Ray Dalio, Founder of Bridgewater Associates, discusses how the economy machine really works. Note: this is the transcript only for educational and ‘ideas worth spreading’ purposes.
Ray Dalio – Founder, Bridgewater Associates
How the economic machine works, in 30 minutes.
The economy works like a simple machine. But many people don’t understand it — or they don’t agree on how it works. And this has led to a lot of needless economic suffering. I feel a deep sense of responsibility to share my simple but practical economic template. Though it’s unconventional, it has helped me to anticipate and sidestep the global financial crisis, and has worked well for me for over 30 years.
Though the economy might seem complex, it works in a simple, mechanical way. It’s made up of a few simple parts and a lot of simple transactions that are repeated over and over again a zillion times. These transactions are above all else driven by human nature, and they create 3 main forces that drive the economy.
Number 1: Productivity growth
Number 2: The Short term debt cycle
And Number 3: The Long term debt cycle
We’ll look at these three forces and how laying them on top of each other creates a good template for tracking economic movements and figuring out what’s happening now.
Let’s start with the simplest part of the economy: Transactions.
An economy is simply the sum of the transactions that make it up and a transaction is a very simple thing. You make transactions all the time. Every time you buy something you create a transaction. Each transaction consists of a buyer exchanging money or credit with a seller for goods, services or financial assets. Credit spends just like money, so adding together the money spent and the amount of credit spent, you can know the total spending.
The total amount of spending drives the economy. If you divide the amount spent by the quantity sold, you get the price. And that’s it. That’s a transaction. It is the building block of the economic machine. All cycles and all forces in an economy are driven by transactions.
So, if we can understand transactions, we can understand the whole economy. A market consists of all the buyers and all the sellers making transactions for the same thing. For example, there is a wheat market, a car market, a stock market and markets for millions of things. An economy consists of all of the transactions in all of its markets.
If you add up the total spending and the total quantity sold in all of the markets, you have everything you need to know to understand the economy. It’s just that simple. People, businesses, banks and governments all engage in transactions the way I just described: exchanging money and credit for goods, services and financial assets.
The biggest buyer and seller is the government, which consists of two important parts: a Central Government that collects taxes and spends money…and a Central Bank, which is different from other buyers and sellers because it controls the amount of money and credit in the economy. It does this by influencing interest rates and printing new money.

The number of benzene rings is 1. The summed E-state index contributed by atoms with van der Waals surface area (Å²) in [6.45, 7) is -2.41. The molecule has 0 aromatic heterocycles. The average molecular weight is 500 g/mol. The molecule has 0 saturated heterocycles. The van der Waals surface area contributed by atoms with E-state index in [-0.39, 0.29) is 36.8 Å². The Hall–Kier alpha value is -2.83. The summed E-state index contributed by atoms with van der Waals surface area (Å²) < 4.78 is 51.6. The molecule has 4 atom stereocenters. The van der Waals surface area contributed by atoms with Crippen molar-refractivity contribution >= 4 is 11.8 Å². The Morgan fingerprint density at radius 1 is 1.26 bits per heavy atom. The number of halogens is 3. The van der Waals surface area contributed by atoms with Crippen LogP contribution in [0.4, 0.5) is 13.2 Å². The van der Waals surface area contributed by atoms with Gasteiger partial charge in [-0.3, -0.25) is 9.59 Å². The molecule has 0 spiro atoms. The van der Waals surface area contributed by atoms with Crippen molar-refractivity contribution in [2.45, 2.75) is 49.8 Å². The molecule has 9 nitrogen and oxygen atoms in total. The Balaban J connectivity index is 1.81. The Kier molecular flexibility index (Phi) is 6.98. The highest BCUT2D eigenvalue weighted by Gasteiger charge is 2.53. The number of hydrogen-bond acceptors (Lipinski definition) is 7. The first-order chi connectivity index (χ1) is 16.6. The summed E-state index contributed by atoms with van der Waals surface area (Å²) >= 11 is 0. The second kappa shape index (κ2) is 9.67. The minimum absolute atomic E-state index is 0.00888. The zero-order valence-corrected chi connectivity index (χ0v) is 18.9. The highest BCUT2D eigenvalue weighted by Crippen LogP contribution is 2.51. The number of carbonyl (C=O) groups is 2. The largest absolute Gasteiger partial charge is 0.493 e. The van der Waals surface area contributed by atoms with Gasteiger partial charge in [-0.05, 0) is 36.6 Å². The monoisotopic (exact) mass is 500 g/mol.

For these reasons, as we’ll see, the Central Bank is an important player in the flow of Credit. I want you to pay attention to credit. Credit is the most important part of the economy, and probably the least understood. It is the most important part because it is the biggest and most volatile part. Just like buyers and sellers go to the market to make transactions, so do lenders and borrowers.
Lenders usually want to make their money into more money and borrowers usually want to buy something they can’t afford, like a house or car or they want to invest in something like starting a business. Credit can help both lenders and borrowers get what they want.
Borrowers promise to repay the amount they borrow, called the principal, plus an additional amount, called interest. When interest rates are high, there is less borrowing because it’s expensive. When interest rates are low, borrowing increases because it’s cheaper. When borrowers promise to repay and lenders believe them, credit is created.
Any two people can agree to create credit out of thin air! That seems simple enough but credit is tricky because it has different names. As soon as credit is created, it immediately turns into debt. Debt is both an asset to the lender, and a liability to the borrower.
In the future, when the borrower repays the loan, plus interest, the asset and liability disappear and the transaction is settled.
So, why is credit so important? Because when a borrower receives credit, he is able to increase his spending. And remember, spending drives the economy. This is because one person’s spending is another person’s income.
Think about it, every dollar you spend, someone else earns. And every dollar you earn, someone else has spent. So when you spend more, someone else earns more. When someone’s income rises it makes lenders more willing to lend him money because now he’s more worthy of credit.
A creditworthy borrower has two things: the ability to repay and collateral. Having a lot of income in relation to his debt gives him the ability to repay. In the event that he can’t repay, he has valuable assets to use as collateral that can be sold. This makes lenders feel comfortable lending him money.